Topic: Employee Engagement

Author(s), Title and Publication

Robinson, D., Perryman, S., & Hayday, S. (2004, April). The Drivers of Employee Engagement. Report 408. Institute for Employment Studies.


This study defined engagement, devised its measurement, and established its drivers with data from an Institute for Employment Studies’ (IES) 2003 attitude survey of over 10,000 employees in 14 organizations in the National Health Service (NHS). Engagement was defined as “a positive attitude held by the employee towards the organization and its values”. Its essence included: 1) a positive attitude towards, and pride in the organization, 2) belief in the organization’s products/services, 3) a perception that the organization enables the employee to perform well, 4) a willingness to behave altruistically and be a good team-player, and 5) an understanding of the bigger picture and a willingness to go beyond job requirements.

Results showed that engagement levels were related to a variety of personal and job characteristics and work experiences. Engagement levels declined as employees became older, but rose when employees were older than 60; the oldest group in the study was the most engaged group. Other employee groups having higher engagement levels were minorities, managers and professionals, and those who had a personal development plan, or who had received a formal performance appraisal within the past year. Having an accident or an injury at work or experiencing harassment had a negative impact on engagement.

A sense of feeling valued and involved was the strongest driver of engagement. Employees felt more involved when they 1) were engaged in decision-making, 2) able to voice ideas, and were listened to by managers, 3) had opportunities to develop jobs, and 4) when the organization was concerned for their health and well-being.

Implications for Practice

To improve employee engagement, organizations may need to: 1) help line managers improve their listening and communication skills; 2) stimulate greater two-way communication between employee and employer; 3) assist effective internal co-operation; and 4) foster a development focus, commitment to employee well-being, and clear and accessible HR policies and practices.

Location of Article

The article is available online at:


Heidy Modarelli handles Growth & Marketing for IPR. She has previously written for Entrepreneur, TechCrunch, The Next Web, and VentureBeat.
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2 thoughts on “The Drivers of Employee Engagement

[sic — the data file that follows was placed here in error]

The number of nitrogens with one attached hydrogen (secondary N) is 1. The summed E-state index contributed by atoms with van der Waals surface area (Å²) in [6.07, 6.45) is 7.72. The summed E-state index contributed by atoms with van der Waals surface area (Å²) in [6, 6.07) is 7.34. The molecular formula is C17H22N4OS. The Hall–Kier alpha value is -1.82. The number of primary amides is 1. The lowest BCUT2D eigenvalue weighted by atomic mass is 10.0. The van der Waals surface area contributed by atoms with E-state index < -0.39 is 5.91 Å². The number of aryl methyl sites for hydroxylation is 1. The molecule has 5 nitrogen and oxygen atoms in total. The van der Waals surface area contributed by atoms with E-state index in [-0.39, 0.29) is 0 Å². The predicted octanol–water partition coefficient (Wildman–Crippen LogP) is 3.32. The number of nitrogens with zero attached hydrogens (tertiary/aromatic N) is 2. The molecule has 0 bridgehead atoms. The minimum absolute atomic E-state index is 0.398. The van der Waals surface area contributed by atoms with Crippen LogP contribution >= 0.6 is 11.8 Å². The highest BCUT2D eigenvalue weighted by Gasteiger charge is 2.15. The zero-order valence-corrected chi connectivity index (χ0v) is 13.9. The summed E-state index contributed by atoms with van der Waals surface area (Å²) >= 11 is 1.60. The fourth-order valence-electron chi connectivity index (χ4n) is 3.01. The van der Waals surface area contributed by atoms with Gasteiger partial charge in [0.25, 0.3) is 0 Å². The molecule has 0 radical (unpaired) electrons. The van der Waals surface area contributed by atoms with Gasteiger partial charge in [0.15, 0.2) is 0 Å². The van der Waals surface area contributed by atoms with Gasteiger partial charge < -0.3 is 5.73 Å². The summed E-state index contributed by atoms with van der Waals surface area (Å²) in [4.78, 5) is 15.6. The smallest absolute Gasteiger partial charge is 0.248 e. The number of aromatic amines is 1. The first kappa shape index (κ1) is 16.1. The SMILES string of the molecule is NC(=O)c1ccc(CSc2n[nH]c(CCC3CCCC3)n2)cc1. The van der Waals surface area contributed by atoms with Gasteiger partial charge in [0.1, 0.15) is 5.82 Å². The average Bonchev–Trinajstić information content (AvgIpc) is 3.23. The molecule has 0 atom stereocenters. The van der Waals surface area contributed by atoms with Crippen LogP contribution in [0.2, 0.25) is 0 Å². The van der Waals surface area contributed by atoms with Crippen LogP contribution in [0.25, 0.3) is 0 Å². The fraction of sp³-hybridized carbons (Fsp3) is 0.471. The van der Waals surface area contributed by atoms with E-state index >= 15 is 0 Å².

1. The Organizational Communication Research Center is really a great resource for researchers and practitioners who are interested in internal communication and employee related topics! I am currently working on a study on strategic internal communication and employee engagement, and was very delighted to find this comprehensive research report by IES.

    In this report, the authors addressed several key issues on employee engagement, including the controversial conceptualization issues, measurement, key drivers of engagement, and possible outcomes. As employee engagement has some overlaps with related concepts of commitment and organizational citizenship behavior (OCB), defining engagement once had the “old wine in new bottle” problem. But the authors in this article made very clear conceptual distinctions between engagement, and related concepts of commitment and OCB. I agree with the authors that engagement involves a positive attitude about the organization, such as being proud of, having enthusiasms for, and being excited about the organization. But more than that, I feel engagement also involves behavioral aspects such as employees actively participating in organizational activities, getting involved, and being willing to take initiatives and walk extra miles, which the article indicated to some extent. I was also thinking about the difference between engagement and our relationship concept, and how they are related. When a good relationship is developed between the organization and its employees (i.e., employee trust, satisfaction, commitment, and satisfaction), will employees necessarily feel engaged and work beyond requirements? How much influence does relationship have on engagement?